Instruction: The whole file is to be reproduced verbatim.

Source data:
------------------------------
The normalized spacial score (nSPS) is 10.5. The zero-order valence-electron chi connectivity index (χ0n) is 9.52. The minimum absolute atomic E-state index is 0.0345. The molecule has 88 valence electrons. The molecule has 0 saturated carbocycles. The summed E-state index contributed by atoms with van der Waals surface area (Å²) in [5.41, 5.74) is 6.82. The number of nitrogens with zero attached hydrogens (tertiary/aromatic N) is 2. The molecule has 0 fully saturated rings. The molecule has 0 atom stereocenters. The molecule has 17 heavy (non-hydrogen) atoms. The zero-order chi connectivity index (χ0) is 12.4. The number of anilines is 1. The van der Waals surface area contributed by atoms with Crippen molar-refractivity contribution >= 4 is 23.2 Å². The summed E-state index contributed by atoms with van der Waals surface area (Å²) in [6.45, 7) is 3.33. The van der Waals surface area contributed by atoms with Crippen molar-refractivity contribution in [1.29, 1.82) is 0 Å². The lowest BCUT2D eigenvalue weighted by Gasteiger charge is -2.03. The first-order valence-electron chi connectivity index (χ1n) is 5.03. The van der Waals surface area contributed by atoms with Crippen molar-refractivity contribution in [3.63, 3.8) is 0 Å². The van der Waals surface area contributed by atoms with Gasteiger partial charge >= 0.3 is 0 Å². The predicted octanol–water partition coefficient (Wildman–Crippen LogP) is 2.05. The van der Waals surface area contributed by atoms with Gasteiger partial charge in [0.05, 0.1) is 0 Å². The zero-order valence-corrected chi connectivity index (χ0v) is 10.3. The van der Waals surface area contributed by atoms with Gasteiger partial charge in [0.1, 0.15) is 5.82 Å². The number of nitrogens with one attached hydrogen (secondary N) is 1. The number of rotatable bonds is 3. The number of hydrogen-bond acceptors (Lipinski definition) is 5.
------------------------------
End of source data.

The normalized spacial score (nSPS) is 10.5. The zero-order valence-electron chi connectivity index (χ0n) is 9.52. The minimum absolute atomic E-state index is 0.0345. The molecule has 88 valence electrons. The molecule has 0 saturated carbocycles. The summed E-state index contributed by atoms with van der Waals surface area (Å²) in [5.41, 5.74) is 6.82. The number of nitrogens with zero attached hydrogens (tertiary/aromatic N) is 2. The molecule has 0 fully saturated rings. The molecule has 0 atom stereocenters. The molecule has 17 heavy (non-hydrogen) atoms. The zero-order chi connectivity index (χ0) is 12.4. The number of anilines is 1. The van der Waals surface area contributed by atoms with Crippen molar-refractivity contribution >= 4 is 23.2 Å². The summed E-state index contributed by atoms with van der Waals surface area (Å²) in [6.45, 7) is 3.33. The van der Waals surface area contributed by atoms with Crippen molar-refractivity contribution in [1.29, 1.82) is 0 Å². The lowest BCUT2D eigenvalue weighted by Gasteiger charge is -2.03. The first-order valence-electron chi connectivity index (χ1n) is 5.03. The van der Waals surface area contributed by atoms with Crippen molar-refractivity contribution in [3.63, 3.8) is 0 Å². The van der Waals surface area contributed by atoms with Gasteiger partial charge >= 0.3 is 0 Å². The predicted octanol–water partition coefficient (Wildman–Crippen LogP) is 2.05. The van der Waals surface area contributed by atoms with Gasteiger partial charge in [0.05, 0.1) is 0 Å². The zero-order valence-corrected chi connectivity index (χ0v) is 10.3. The van der Waals surface area contributed by atoms with Gasteiger partial charge in [0.1, 0.15) is 5.82 Å². The number of nitrogens with one attached hydrogen (secondary N) is 1. The number of rotatable bonds is 3. The number of hydrogen-bond acceptors (Lipinski definition) is 5.